RAMP VIS: Making Visual Analytics an Integral Part of the Technological Infrastructure for Combating COVID-19 - (01/2021 - 01/2022, EPSRC)
The COVID-19 pandemic has generated significant interest in data visualization, demonstrated from the media’s, and governmental and research organizations’ use of visualizations to inform the public. Within these theme, we are working on the EPSRC funded project (EP/V054236/1) RAMP VIS: Making Visual Analytics an Integral Part of the Technological Infrastructure for Combating COVID-19 (01/2020 - 12/2020).
This work is continuation of our volunteering work in the Rapid Assistance in Modelling the Pandemic (RAMP) initiative. Bangor VIS experts, along with some twenty VIS scientists, researchers, and developers in the UK answered a call in May 2020 for VIS volunteers to support modelling scientists and epidemiologists in the Scottish COVID-19 Response Consortium (SCRC), which is one of the three consortia in the Royal Society’s RAMP) programme.
The Bangor team is involved in efforts of public engagement through visualisation, and creating interfaces suitable for informing the public of the outputs of the modelling stages, as well as more general data-driven guidance on COVID-19.
J. Dykes, A. Abdul-Rahman, D. Archambault, B. Bach, R. Borgo, M. Chen, J. Enright, H. Fang, E. E. Firat, E. Freeman, T. Gönen, C. Harris, R. Jianu, N. W. John, S. Khan, A. Lahiff, R. S. Laramee, L. Matthews, S. Mohr, P. H. Nguyen, A. A. M. Rahat, R. Reeve, P. D. Ritsos, J. C. Roberts, A. Slingsby, B. Swallow, T. Torsney-Weir, C. Turkay, R. Turner, F. P. Vidal, Q. Wang, J. Wood, and K. Xu, “Visualization for Epidemiological Modelling: Challenges, Solutions, Reflections & Recommendations,” Philosophical Transactions of the Royal Society A (Special issue on ’Technical challenges of modelling real-life epidemics and examples of overcoming these’) , vol. 380, no. 2233, p. 20210299, Aug. 2022.
We report on an ongoing collaboration between epidemiological modellers and visualization researchers by documenting and reflecting upon knowledge constructs - a series of ideas, approaches and methods taken from existing visualization research and practice – deployed and developed to support modelling of the COVID-19 pandemic. Structured independent commentary on these efforts is synthesized through iterative reflection to develop: evidence of the effectiveness and value of visualization in this context; open problems upon which the research communities may focus; guidance for future activity of this type; and recommendations to safeguard the achievements and promote, advance, secure and prepare for future collaborations of this kind. In describing and comparing a series of related projects that were undertaken in unprecedented conditions, our hope is that this unique report, and its rich interactive supplementary materials, will guide the scientific community in embracing visualization in its observation, analysis and modelling of data as well as in disseminating findings. Equally we hope to encourage the visualization community to engage with impactful science in addressing its emerging data challenges. If we are successful, this showcase of activity may stimulate mutually beneficial engagement between communities with complementary expertise to address problems of significance in epidemiology and beyond.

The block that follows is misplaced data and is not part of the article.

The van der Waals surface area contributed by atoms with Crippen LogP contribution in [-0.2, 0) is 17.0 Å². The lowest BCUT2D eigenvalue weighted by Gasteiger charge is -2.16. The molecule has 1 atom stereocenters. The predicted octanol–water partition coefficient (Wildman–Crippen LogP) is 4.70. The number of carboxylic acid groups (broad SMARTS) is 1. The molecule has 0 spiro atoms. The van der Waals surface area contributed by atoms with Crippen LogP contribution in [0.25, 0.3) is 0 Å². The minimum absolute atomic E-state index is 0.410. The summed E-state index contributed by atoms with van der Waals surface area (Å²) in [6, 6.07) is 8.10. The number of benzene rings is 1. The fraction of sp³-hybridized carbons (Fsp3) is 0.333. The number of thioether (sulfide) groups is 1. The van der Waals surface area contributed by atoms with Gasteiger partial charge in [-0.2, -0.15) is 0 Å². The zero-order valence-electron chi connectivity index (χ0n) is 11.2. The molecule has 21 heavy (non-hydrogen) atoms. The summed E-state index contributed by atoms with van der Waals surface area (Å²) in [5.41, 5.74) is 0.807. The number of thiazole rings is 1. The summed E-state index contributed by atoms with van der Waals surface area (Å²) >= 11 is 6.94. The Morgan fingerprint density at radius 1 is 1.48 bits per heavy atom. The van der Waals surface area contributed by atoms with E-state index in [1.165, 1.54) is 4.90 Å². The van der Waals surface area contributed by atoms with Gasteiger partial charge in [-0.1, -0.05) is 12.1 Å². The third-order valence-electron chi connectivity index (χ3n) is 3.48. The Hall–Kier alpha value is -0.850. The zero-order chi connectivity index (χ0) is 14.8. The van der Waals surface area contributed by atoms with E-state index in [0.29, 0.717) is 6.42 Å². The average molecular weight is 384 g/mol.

M. Chen, A. Abdul-Rahman, D. Archambault, J. Dykes, A. Slingsby, P. D. Ritsos, T. Torsney-Weir, C. Turkay, B. Bach, R. Borgo, A. Brett, H. Fang, R. Jianu, S. Khan, R. S. Laramee, P. H. Nguyen, R. Reeve, J. C. Robert, F. Vidal, Q. Wang, J. Wood, and K. Xu, “RAMPVIS: Answering the Challenges of Building Visualisation Capabilities for Large-scale Emergency Responses,” Epidemics, vol. 39, no. 100569, Jun. 2022.
The effort for combating the COVID-19 pandemic around the world has resulted in a huge amount of data, e.g., from testing, contact tracing, modelling, treatment, vaccine trials, and more. In addition to numerous challenges in epidemiology, healthcare, biosciences, and social sciences, there has been an urgent need to develop and provide visualisation and visual analytics (VIS) capacities to support emergency responses under difficult operational conditions. In this paper, we report the experience of a group of VIS volunteers who have been working in a large research and development consortium and providing VIS support to various observational, analytical, model-developmental, and disseminative tasks. In particular, we describe our approaches to the challenges that we have encountered in requirements analysis, data acquisition, visual design, software design, system development, team organisation, and resource planning. By reflecting on our experience, we propose a set of recommendations as the first step towards a methodology for developing and providing rapid VIS capacities to support emergency responses.